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School-reform measures approved by the Texas legislature in 1984 are a "bold step" toward preparing the state's schools for the future, but their inadequate funding threatens both educational quality and equity, a study has concluded.

The report, issued recently by the Lyndon B. Johnson School of Public Affairs, notes that HB 72, the omnibus school-reform law, has had immediate positive effects. It cites increases in teacher salaries, a shift in school funding from local property taxes to state taxes, and a reduction in the disparities between poor and wealthy districts as financing changes that were successful "even in the first year."

But it warns that the gains are in jeopardy unless the legislature provides funding increases. Without4more funds--which will require additional tax revenues--several issues, including equalization, are likely to persist, the report said.

The study, directed by W. Norton Grubb, an associate professor, validated the need for close monitoring of the effects of reform. Dropout rates, for example, could double or even triple as a consequence of the law's minimum standards for promotion, graduation, discipline, and extracurricular-activities eligibility.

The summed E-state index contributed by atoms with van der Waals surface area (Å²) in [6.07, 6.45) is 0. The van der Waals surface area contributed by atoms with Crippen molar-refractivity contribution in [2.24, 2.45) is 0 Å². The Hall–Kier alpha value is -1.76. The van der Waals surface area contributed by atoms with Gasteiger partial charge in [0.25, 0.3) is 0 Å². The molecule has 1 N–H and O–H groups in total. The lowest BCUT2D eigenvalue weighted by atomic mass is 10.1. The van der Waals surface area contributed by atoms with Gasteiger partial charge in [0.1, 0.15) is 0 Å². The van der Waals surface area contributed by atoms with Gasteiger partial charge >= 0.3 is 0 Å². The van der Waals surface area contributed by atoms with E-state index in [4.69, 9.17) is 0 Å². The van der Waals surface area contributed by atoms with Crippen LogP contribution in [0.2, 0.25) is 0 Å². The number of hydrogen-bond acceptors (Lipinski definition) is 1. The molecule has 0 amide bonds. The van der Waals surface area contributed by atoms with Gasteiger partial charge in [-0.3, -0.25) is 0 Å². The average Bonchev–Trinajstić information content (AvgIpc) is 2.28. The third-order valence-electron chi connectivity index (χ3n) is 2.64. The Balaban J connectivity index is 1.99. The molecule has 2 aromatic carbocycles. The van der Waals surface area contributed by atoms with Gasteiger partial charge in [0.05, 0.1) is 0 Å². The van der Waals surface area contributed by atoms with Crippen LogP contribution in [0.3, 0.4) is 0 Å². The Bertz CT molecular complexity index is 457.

The study, based on interviews with local officials and data from state agencies, was funded by grants from Texans for Quality Education and the Lyndon B. Johnson Foundation.

A copy of the report, entitled "The Initial Effects of House Bill 72 on Texas Public Schools: The Challenges of Equity and Effectiveness,'' is available for $10.50 from the Office of Publications, Lyndon B. Johnson School of Public Affairs, The University of Texas at Austin, Drawer Y, University Station, Austin, Tex. 78713-7450.

Vol. 05, Issue 18

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